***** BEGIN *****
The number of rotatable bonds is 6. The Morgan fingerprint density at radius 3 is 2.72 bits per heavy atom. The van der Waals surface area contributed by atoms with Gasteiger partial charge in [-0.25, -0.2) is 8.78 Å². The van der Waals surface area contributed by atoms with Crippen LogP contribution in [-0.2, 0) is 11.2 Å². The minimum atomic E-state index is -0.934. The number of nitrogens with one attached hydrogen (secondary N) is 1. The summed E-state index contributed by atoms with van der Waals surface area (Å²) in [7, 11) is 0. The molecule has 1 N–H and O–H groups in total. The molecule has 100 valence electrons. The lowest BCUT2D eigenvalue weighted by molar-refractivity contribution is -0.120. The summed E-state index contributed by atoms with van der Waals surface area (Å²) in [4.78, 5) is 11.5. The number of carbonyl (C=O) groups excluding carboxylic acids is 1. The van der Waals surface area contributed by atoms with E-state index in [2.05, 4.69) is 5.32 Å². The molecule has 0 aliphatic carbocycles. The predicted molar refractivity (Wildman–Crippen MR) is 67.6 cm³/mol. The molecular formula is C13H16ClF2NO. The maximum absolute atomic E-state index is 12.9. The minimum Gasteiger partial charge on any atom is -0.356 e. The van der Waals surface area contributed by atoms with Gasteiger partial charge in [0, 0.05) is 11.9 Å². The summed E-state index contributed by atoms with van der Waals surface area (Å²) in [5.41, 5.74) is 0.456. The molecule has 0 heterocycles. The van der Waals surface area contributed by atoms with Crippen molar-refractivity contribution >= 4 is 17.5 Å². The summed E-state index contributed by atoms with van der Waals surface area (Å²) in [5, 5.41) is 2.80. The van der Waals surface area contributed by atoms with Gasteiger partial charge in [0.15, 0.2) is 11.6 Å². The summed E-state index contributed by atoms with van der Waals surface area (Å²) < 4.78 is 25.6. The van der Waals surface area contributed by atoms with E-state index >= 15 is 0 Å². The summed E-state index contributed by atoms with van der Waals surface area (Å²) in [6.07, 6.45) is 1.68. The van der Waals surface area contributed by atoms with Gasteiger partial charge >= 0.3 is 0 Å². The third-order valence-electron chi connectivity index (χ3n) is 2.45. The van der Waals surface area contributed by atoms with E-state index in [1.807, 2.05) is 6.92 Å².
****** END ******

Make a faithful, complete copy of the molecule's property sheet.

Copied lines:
The number of rotatable bonds is 6. The Morgan fingerprint density at radius 3 is 2.72 bits per heavy atom. The van der Waals surface area contributed by atoms with Gasteiger partial charge in [-0.25, -0.2) is 8.78 Å². The van der Waals surface area contributed by atoms with Crippen LogP contribution in [-0.2, 0) is 11.2 Å². The minimum atomic E-state index is -0.934. The number of nitrogens with one attached hydrogen (secondary N) is 1. The summed E-state index contributed by atoms with van der Waals surface area (Å²) in [7, 11) is 0. The molecule has 1 N–H and O–H groups in total. The molecule has 100 valence electrons. The lowest BCUT2D eigenvalue weighted by molar-refractivity contribution is -0.120. The summed E-state index contributed by atoms with van der Waals surface area (Å²) in [4.78, 5) is 11.5. The number of carbonyl (C=O) groups excluding carboxylic acids is 1. The van der Waals surface area contributed by atoms with E-state index in [2.05, 4.69) is 5.32 Å². The molecule has 0 aliphatic carbocycles. The predicted molar refractivity (Wildman–Crippen MR) is 67.6 cm³/mol. The molecular formula is C13H16ClF2NO. The maximum absolute atomic E-state index is 12.9. The minimum Gasteiger partial charge on any atom is -0.356 e. The van der Waals surface area contributed by atoms with Gasteiger partial charge in [0, 0.05) is 11.9 Å². The summed E-state index contributed by atoms with van der Waals surface area (Å²) in [5.41, 5.74) is 0.456. The molecule has 0 heterocycles. The van der Waals surface area contributed by atoms with Crippen molar-refractivity contribution >= 4 is 17.5 Å². The summed E-state index contributed by atoms with van der Waals surface area (Å²) in [5, 5.41) is 2.80. The van der Waals surface area contributed by atoms with Gasteiger partial charge in [0.15, 0.2) is 11.6 Å². The summed E-state index contributed by atoms with van der Waals surface area (Å²) < 4.78 is 25.6. The van der Waals surface area contributed by atoms with E-state index >= 15 is 0 Å². The summed E-state index contributed by atoms with van der Waals surface area (Å²) in [6.07, 6.45) is 1.68. The van der Waals surface area contributed by atoms with Gasteiger partial charge >= 0.3 is 0 Å². The third-order valence-electron chi connectivity index (χ3n) is 2.45. The van der Waals surface area contributed by atoms with E-state index in [1.807, 2.05) is 6.92 Å².